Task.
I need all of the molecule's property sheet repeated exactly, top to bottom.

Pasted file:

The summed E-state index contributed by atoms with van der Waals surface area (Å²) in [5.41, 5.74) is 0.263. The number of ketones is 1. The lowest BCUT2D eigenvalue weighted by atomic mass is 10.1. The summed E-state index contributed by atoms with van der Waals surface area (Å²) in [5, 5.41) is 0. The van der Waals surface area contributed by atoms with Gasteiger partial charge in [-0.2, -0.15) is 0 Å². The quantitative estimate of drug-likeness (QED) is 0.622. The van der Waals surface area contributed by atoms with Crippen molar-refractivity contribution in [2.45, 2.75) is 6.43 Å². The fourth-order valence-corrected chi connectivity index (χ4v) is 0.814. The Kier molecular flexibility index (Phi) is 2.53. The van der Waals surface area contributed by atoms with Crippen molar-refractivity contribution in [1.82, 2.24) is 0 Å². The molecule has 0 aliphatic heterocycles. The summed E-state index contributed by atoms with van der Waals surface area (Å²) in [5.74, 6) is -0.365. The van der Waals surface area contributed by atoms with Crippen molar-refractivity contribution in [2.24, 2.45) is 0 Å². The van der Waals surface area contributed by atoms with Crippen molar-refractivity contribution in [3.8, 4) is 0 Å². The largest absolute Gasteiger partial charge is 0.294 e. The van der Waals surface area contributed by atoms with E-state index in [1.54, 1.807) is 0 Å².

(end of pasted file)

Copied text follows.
The summed E-state index contributed by atoms with van der Waals surface area (Å²) in [5.41, 5.74) is 0.263. The number of ketones is 1. The lowest BCUT2D eigenvalue weighted by atomic mass is 10.1. The summed E-state index contributed by atoms with van der Waals surface area (Å²) in [5, 5.41) is 0. The van der Waals surface area contributed by atoms with Gasteiger partial charge in [-0.2, -0.15) is 0 Å². The quantitative estimate of drug-likeness (QED) is 0.622. The van der Waals surface area contributed by atoms with Crippen molar-refractivity contribution in [2.45, 2.75) is 6.43 Å². The fourth-order valence-corrected chi connectivity index (χ4v) is 0.814. The Kier molecular flexibility index (Phi) is 2.53. The van der Waals surface area contributed by atoms with Crippen molar-refractivity contribution in [1.82, 2.24) is 0 Å². The molecule has 0 aliphatic heterocycles. The summed E-state index contributed by atoms with van der Waals surface area (Å²) in [5.74, 6) is -0.365. The van der Waals surface area contributed by atoms with Crippen molar-refractivity contribution in [2.24, 2.45) is 0 Å². The van der Waals surface area contributed by atoms with Crippen molar-refractivity contribution in [3.8, 4) is 0 Å². The largest absolute Gasteiger partial charge is 0.294 e. The van der Waals surface area contributed by atoms with E-state index in [1.54, 1.807) is 0 Å².